## What is the radar range equation?

#### The Radar Range Equation

The **radar range equation** represents the physical dependences of the transmit power,
that is the wave propagation up to the receiving of the echo-signals.
The power P_{E} returning to the receiving antenna
is given by the radar equation, depending on the transmitted power P_{S},
the slant range R, and the reflecting characteristics of
the aim (desribed as the radar cross-section σ).
At known sensibility of the radar receiver the radar equation determines
the achieved by a given radar set theoretically maximum range.
Furthermore one can assess the performance of the radar set with the radar range equation
(or shorter: the radar equation).

Figure 1: Nondirectional power density diminishes as geometric spreading of the beam.

Figure 1: Nondirectional power density diminishes as geometric spreading of the beam.

#### Argumentation/Derivation

First we assume, that electromagnetic waves propagate under ideal conditions, i.e. without dispersion.

Figure 1: Nondirectional power density diminishes as geometric spreading of the beam.

If high-frequency energy is emitted by an isotropic radiator, than the energy propagate uniformly in all directions. Areas with the same power density therefore form spheres (A= 4 π R²) around the radiator. The same amount of energy spreads out on an incremented spherical surface at an incremented spherical radius. That means: the power density on the surface of a sphere is inversely proportional to the to the square of the radius of the sphere.

So we get the equation to calculate the **Nondirectional Power Density S _{u}**

S_{u} = |
P_{s} |
in | W | P_{S} = transmitted power [W]S _{u} = nondirectional power densityR _{1} = Range antenna - aim [m] |
(1) |

4 · π · R_{1}^{2} |
m^{2} |

Since a spherical segment emits equal radiation in all direction (at constant transmit power), if the power radiated is redistributed to provide more radiation in one direction, then this results an increase of the power density in direction of the radiation. This effect is called antenna gain. This gain is obtained by directional radiation of the power. So, from the definition, the directional power density is:

S_{g} = S_{u} · G |
S_{g} = directional power densityS _{u} = nondirectional power densityG = antenna gain |
(2) |

Of course in reality radar antennas aren't “partially radiating” isotropic radiators. Radar antennas must have a small beam width and an antenna gain up to 30 or 40 dB. (e.g. parabolic dish antenna or phased array antenna).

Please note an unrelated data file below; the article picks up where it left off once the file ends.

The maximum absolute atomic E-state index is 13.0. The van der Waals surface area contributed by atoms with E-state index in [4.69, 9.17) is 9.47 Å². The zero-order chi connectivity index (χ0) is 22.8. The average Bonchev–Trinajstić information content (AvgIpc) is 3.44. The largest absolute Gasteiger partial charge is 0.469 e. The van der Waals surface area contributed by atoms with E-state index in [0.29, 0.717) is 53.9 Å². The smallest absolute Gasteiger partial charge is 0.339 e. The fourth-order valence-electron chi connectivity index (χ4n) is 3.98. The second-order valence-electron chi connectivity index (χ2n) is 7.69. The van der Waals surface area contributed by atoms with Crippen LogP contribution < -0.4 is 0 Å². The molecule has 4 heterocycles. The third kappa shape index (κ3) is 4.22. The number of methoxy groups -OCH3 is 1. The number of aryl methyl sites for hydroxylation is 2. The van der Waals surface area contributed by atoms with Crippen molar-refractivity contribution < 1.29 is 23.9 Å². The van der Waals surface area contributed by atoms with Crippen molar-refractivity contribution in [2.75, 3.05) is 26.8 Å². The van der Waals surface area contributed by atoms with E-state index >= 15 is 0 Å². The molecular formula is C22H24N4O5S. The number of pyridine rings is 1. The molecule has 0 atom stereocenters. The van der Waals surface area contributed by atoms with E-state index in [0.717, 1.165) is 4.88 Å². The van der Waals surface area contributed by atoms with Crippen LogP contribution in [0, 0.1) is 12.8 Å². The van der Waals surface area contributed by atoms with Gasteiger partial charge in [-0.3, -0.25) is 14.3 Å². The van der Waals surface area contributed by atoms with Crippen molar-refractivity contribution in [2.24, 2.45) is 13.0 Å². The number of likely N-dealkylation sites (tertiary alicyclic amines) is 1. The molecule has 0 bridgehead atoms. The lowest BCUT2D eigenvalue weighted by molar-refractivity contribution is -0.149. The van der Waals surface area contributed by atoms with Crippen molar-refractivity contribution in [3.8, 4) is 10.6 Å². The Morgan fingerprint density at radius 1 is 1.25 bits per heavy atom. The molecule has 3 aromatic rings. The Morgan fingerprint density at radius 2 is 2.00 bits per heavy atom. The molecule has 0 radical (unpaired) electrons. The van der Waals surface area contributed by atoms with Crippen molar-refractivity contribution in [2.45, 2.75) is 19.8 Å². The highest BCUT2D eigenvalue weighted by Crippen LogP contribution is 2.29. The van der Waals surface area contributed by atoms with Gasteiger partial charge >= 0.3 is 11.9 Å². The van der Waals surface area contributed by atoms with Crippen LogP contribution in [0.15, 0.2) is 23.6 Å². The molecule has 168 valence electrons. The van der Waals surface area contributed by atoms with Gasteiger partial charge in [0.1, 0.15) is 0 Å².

The target detection isn't only dependent on the power density at the target position, but also on how much power is reflected in the direction of the radar. In order to determine the useful reflected power, it is necessary to know the radar cross section σ. This quantity depends on several factors. But it is true to say that a bigger area reflects more power than a smaller area. That means:

An Airbus offers more radar cross section than a sporting aircraft at same flight situation. Beyond this the reflecting area depends on design, surface composition and materials used.

With this in mind we can say: The **reflected power P _{r}** at the radar depends on
the power density S

_{u}, the antenna gain G, and the variable radar cross section σ:

P_{r} = |
P_{s} |
· G · σ | in [W] | P_{r} = reflected power [W]σ = radar cross section [m ^{2}]R _{1} = range, distance antenna - aim [m] |
(3) |

4 · π · R_{1}^{2} |

Simplified a target can be regarded as a radiator in turn due to the reflected power.
In this case the reflected power P_{r} is the emitted power.

Since the echoes encounter the same conditions as the transmitted power,
the power density yielded at the receiver S_{e} is given by:

Figure 2: Connection between

equations (3) and (4)

S_{e} = |
P_{r} |
in | W | S_{e} = power density at receiving placeP _{r} = reflected power [W]R _{2} = range aim - antenna [m] |
(4) |

4 · π · R_{2}^{2} |
m^{2} |

Figure 2: Connection between

equations (3) and (4)

At the radar antenna the received power P_{E} is dependent on the
**power density at the receiving site s _{e}**
and the effective antenna aperture A

_{W}.

P_{E} = S_{e} · A_{W} |
P_{E} = received power [W]A _{W} = effective antenna aperture [m²] |
(5) |

The effective antenna aperture arises from the fact that an antenna suffer from losses, therefore,
the received power at the antenna is not equal to the input power. As a rule, the efficiency
of the antenna is around 0.6 to 0.7 (Efficiency K_{a}).

Applied to the geometric antenna area, the effective antenna aperture is:

A_{W} = A · K_{a} |
A_{W} = effective antenna aperture [m²]A = geometric antenna area [m²] K _{a} = efficiency |
(6) |

The power received, P_{E} is then calculated:

The transmitted and reflected waves have been seen separately.
The next step is to consider both transmitted and reflected power: Since R_{2} (aim - antenna)
is the distance R_{1} (antenna - aim) then,

Another equation, which will not be derived here, describes the antenna gain G in terms of the wavelength λ.